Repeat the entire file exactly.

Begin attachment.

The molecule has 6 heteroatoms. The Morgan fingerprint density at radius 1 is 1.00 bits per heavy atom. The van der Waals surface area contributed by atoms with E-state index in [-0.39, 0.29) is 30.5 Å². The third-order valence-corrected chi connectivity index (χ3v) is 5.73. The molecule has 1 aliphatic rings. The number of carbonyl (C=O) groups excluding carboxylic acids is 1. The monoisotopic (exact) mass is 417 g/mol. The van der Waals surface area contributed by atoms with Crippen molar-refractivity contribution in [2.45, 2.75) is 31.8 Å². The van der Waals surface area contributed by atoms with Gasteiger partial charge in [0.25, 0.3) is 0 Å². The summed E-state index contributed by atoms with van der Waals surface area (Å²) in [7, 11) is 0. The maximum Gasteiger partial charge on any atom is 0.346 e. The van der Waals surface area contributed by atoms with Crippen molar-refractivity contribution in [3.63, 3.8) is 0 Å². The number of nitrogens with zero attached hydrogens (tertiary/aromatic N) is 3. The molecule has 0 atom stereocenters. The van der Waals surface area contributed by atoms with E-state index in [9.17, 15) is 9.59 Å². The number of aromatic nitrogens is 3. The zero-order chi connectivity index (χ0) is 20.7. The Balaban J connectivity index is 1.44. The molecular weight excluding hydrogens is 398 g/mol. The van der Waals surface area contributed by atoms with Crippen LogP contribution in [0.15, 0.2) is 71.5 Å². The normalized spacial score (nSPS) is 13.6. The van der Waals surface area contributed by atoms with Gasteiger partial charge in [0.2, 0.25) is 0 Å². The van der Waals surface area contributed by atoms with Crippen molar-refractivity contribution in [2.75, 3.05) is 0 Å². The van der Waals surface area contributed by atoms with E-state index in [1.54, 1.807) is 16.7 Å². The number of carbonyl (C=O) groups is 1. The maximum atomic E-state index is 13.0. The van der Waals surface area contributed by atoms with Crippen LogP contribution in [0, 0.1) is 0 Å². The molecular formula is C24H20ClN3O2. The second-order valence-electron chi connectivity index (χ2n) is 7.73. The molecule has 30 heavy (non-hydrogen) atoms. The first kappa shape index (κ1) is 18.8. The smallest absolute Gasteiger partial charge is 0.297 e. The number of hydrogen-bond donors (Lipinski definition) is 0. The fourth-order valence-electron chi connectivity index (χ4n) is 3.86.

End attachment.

The molecule has 6 heteroatoms. The Morgan fingerprint density at radius 1 is 1.00 bits per heavy atom. The van der Waals surface area contributed by atoms with E-state index in [-0.39, 0.29) is 30.5 Å². The third-order valence-corrected chi connectivity index (χ3v) is 5.73. The molecule has 1 aliphatic rings. The number of carbonyl (C=O) groups excluding carboxylic acids is 1. The monoisotopic (exact) mass is 417 g/mol. The van der Waals surface area contributed by atoms with Crippen molar-refractivity contribution in [2.45, 2.75) is 31.8 Å². The van der Waals surface area contributed by atoms with Gasteiger partial charge in [0.25, 0.3) is 0 Å². The summed E-state index contributed by atoms with van der Waals surface area (Å²) in [7, 11) is 0. The maximum Gasteiger partial charge on any atom is 0.346 e. The van der Waals surface area contributed by atoms with Crippen molar-refractivity contribution in [3.63, 3.8) is 0 Å². The number of nitrogens with zero attached hydrogens (tertiary/aromatic N) is 3. The molecule has 0 atom stereocenters. The van der Waals surface area contributed by atoms with E-state index in [9.17, 15) is 9.59 Å². The number of aromatic nitrogens is 3. The zero-order chi connectivity index (χ0) is 20.7. The Balaban J connectivity index is 1.44. The molecular weight excluding hydrogens is 398 g/mol. The van der Waals surface area contributed by atoms with Crippen LogP contribution in [0.15, 0.2) is 71.5 Å². The normalized spacial score (nSPS) is 13.6. The van der Waals surface area contributed by atoms with Gasteiger partial charge in [0.2, 0.25) is 0 Å². The van der Waals surface area contributed by atoms with Crippen molar-refractivity contribution in [2.75, 3.05) is 0 Å². The van der Waals surface area contributed by atoms with E-state index in [1.54, 1.807) is 16.7 Å². The number of carbonyl (C=O) groups is 1. The maximum atomic E-state index is 13.0. The van der Waals surface area contributed by atoms with Crippen LogP contribution in [0, 0.1) is 0 Å². The molecular formula is C24H20ClN3O2. The second-order valence-electron chi connectivity index (χ2n) is 7.73. The molecule has 30 heavy (non-hydrogen) atoms. The first kappa shape index (κ1) is 18.8. The smallest absolute Gasteiger partial charge is 0.297 e. The number of hydrogen-bond donors (Lipinski definition) is 0. The fourth-order valence-electron chi connectivity index (χ4n) is 3.86.